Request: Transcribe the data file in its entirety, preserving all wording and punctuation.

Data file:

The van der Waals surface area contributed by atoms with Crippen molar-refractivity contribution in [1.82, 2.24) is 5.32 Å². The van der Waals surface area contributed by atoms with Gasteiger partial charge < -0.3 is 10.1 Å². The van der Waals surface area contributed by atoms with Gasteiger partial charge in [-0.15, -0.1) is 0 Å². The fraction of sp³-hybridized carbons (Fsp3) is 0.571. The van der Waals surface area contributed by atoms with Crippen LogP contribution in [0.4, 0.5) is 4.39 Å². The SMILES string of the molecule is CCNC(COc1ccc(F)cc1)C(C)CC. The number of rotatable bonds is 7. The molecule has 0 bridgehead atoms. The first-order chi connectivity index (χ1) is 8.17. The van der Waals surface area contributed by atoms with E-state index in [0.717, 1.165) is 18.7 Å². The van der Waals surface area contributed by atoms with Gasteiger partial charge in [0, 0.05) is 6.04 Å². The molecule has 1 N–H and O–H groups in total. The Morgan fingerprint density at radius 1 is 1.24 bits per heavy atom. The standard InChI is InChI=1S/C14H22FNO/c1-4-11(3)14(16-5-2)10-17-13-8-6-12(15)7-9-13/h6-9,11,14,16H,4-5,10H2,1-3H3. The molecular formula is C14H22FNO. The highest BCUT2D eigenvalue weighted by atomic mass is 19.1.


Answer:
The van der Waals surface area contributed by atoms with Crippen molar-refractivity contribution in [1.82, 2.24) is 5.32 Å². The van der Waals surface area contributed by atoms with Gasteiger partial charge < -0.3 is 10.1 Å². The van der Waals surface area contributed by atoms with Gasteiger partial charge in [-0.15, -0.1) is 0 Å². The fraction of sp³-hybridized carbons (Fsp3) is 0.571. The van der Waals surface area contributed by atoms with Crippen LogP contribution in [0.4, 0.5) is 4.39 Å². The SMILES string of the molecule is CCNC(COc1ccc(F)cc1)C(C)CC. The number of rotatable bonds is 7. The molecule has 0 bridgehead atoms. The first-order chi connectivity index (χ1) is 8.17. The van der Waals surface area contributed by atoms with E-state index in [0.717, 1.165) is 18.7 Å². The van der Waals surface area contributed by atoms with Gasteiger partial charge in [0, 0.05) is 6.04 Å². The molecule has 1 N–H and O–H groups in total. The Morgan fingerprint density at radius 1 is 1.24 bits per heavy atom. The standard InChI is InChI=1S/C14H22FNO/c1-4-11(3)14(16-5-2)10-17-13-8-6-12(15)7-9-13/h6-9,11,14,16H,4-5,10H2,1-3H3. The molecular formula is C14H22FNO. The highest BCUT2D eigenvalue weighted by atomic mass is 19.1.